President Donald Trump's fight to reform immigration has been a successful endeavor, the New York Times admitted Monday.
The cornerstone of the Trump campaign was immigration reform. As a candidate, he promised to build a border wall, tighten controls on which immigrants would be granted legal permanent status, and to restrict the number of refugees admitted into the U.S. per year.
Despite his continued fight to build the border wall — using such tactics as syphoning funds away from the Defense Department — Trump has succeeded in delivering on his promises.
Legal immigration has plummeted more than 11%, and, according to the Times, "a steeper drop is looming."
Between FY2016 and FY2018, the number of immigrants granted legal permanent status declined from 1,063,289 to 940,877, or 11.5%. Meanwhile, the National Foundation for American Policy projects that Trump's immigration policies will result in a net 30% decline in legal immigration by 2021.
"He's really ticking off all the boxes. It's kind of amazing," Sarah Pierce, a policy analyst with the nonpartisan Migration Policy Institute, told the Times. "In an administration that's been perceived to be haphazard, on immigration they've been extremely consistent and barreling forward."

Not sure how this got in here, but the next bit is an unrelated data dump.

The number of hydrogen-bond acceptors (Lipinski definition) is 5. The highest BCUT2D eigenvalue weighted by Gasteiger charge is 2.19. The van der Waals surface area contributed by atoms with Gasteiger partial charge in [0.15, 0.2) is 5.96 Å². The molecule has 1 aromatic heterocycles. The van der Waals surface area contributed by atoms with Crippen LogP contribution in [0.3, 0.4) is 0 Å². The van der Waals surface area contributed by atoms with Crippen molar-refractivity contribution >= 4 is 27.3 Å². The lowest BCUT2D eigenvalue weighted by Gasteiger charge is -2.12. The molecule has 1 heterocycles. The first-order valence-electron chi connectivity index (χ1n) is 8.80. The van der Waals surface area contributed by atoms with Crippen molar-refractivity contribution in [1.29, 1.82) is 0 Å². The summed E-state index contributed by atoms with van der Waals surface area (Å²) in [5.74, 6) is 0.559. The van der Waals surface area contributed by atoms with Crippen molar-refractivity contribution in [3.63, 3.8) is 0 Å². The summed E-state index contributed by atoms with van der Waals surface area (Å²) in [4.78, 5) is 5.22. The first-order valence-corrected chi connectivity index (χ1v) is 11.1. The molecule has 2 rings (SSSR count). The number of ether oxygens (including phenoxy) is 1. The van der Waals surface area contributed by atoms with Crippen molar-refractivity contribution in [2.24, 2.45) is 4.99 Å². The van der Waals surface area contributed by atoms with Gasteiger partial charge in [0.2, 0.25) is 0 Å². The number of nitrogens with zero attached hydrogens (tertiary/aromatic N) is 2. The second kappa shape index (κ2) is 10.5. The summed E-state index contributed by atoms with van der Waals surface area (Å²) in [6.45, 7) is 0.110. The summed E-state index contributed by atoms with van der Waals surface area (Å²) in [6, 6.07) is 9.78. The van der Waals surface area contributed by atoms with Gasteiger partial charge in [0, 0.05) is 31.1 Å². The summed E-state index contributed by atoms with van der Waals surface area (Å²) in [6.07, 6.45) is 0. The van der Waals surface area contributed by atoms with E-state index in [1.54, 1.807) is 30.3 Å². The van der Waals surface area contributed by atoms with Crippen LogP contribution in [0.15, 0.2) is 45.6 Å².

In addition to decreases in legal immigration, the number of immigrant visas has dropped about 25% from FY2016 — from 617,752 to 462,422 — and Trump capped the refugee admittance at 18,000 this year, down from 110,000 in the last year of the Obama administration.
Two recent policy changes also reflect Trump's continued goal of sweeping immigration reform.
On Friday, Trump's so-called "travel ban" was extended to include Nigeria, Eritrea, Tanzania, Sudan, Kyrgyzstan, and Myanmar.
In addition, the Trump administration also won a temporary victory Friday when the Supreme Court issued an emergency stay allowing the administration's updated definition of "public charge" to temporarily take effect. Previously, U.S. immigration law prevented officials from granting legal permanent status to immigrants who would likely depend on government cash assistance. The Trump administration updated the definition of "public charge" last year to include immigrants who would depend on non-cash assistance, such as food stamps.